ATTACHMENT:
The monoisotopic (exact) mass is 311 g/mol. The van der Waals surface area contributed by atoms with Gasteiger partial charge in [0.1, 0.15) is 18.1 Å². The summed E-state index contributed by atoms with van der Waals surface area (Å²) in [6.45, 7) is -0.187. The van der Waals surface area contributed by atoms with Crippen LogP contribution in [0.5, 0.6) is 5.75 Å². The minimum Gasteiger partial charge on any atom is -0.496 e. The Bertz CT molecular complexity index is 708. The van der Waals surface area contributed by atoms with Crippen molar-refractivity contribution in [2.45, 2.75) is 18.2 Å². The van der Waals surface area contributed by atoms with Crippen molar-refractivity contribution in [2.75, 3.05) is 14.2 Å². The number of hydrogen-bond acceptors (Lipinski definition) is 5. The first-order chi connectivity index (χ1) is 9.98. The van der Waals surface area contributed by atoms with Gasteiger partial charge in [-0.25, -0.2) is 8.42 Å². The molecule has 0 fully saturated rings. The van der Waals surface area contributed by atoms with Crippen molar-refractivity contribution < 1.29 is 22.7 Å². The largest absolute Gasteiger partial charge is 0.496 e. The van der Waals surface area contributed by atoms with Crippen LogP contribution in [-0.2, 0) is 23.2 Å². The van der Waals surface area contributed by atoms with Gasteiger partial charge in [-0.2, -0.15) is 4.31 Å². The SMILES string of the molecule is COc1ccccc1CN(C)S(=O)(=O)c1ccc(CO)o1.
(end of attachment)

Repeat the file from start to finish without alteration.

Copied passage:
The monoisotopic (exact) mass is 311 g/mol. The van der Waals surface area contributed by atoms with Gasteiger partial charge in [0.1, 0.15) is 18.1 Å². The summed E-state index contributed by atoms with van der Waals surface area (Å²) in [6.45, 7) is -0.187. The van der Waals surface area contributed by atoms with Crippen LogP contribution in [0.5, 0.6) is 5.75 Å². The minimum Gasteiger partial charge on any atom is -0.496 e. The Bertz CT molecular complexity index is 708. The van der Waals surface area contributed by atoms with Crippen molar-refractivity contribution in [2.45, 2.75) is 18.2 Å². The van der Waals surface area contributed by atoms with Crippen molar-refractivity contribution in [2.75, 3.05) is 14.2 Å². The number of hydrogen-bond acceptors (Lipinski definition) is 5. The first-order chi connectivity index (χ1) is 9.98. The van der Waals surface area contributed by atoms with Gasteiger partial charge in [-0.25, -0.2) is 8.42 Å². The molecule has 0 fully saturated rings. The van der Waals surface area contributed by atoms with Crippen molar-refractivity contribution < 1.29 is 22.7 Å². The largest absolute Gasteiger partial charge is 0.496 e. The van der Waals surface area contributed by atoms with Crippen LogP contribution in [-0.2, 0) is 23.2 Å². The van der Waals surface area contributed by atoms with Gasteiger partial charge in [-0.2, -0.15) is 4.31 Å². The SMILES string of the molecule is COc1ccccc1CN(C)S(=O)(=O)c1ccc(CO)o1.